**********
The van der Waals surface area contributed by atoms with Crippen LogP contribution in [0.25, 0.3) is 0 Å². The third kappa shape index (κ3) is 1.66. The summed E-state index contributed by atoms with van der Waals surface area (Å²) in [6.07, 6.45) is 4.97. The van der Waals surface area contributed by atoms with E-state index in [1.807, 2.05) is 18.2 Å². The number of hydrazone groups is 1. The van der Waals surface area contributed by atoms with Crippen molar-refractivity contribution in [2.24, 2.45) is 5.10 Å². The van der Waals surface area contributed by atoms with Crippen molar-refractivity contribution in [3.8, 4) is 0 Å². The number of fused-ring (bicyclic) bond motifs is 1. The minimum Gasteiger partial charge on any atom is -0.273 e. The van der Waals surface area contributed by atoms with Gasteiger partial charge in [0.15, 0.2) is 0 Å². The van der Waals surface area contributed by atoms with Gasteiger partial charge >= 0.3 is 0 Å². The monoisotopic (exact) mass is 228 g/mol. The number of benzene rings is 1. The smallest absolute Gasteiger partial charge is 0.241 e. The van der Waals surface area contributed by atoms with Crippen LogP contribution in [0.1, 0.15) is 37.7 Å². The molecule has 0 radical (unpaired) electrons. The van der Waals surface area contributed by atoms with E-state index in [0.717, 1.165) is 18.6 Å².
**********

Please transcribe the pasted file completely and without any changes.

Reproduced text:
The van der Waals surface area contributed by atoms with Crippen LogP contribution in [0.25, 0.3) is 0 Å². The third kappa shape index (κ3) is 1.66. The summed E-state index contributed by atoms with van der Waals surface area (Å²) in [6.07, 6.45) is 4.97. The van der Waals surface area contributed by atoms with E-state index in [1.807, 2.05) is 18.2 Å². The number of hydrazone groups is 1. The van der Waals surface area contributed by atoms with Crippen molar-refractivity contribution in [2.24, 2.45) is 5.10 Å². The van der Waals surface area contributed by atoms with Crippen molar-refractivity contribution in [3.8, 4) is 0 Å². The number of fused-ring (bicyclic) bond motifs is 1. The minimum Gasteiger partial charge on any atom is -0.273 e. The van der Waals surface area contributed by atoms with Gasteiger partial charge in [0.15, 0.2) is 0 Å². The van der Waals surface area contributed by atoms with Gasteiger partial charge >= 0.3 is 0 Å². The monoisotopic (exact) mass is 228 g/mol. The number of benzene rings is 1. The smallest absolute Gasteiger partial charge is 0.241 e. The van der Waals surface area contributed by atoms with Crippen LogP contribution in [0.1, 0.15) is 37.7 Å². The molecule has 0 radical (unpaired) electrons. The van der Waals surface area contributed by atoms with E-state index in [0.717, 1.165) is 18.6 Å².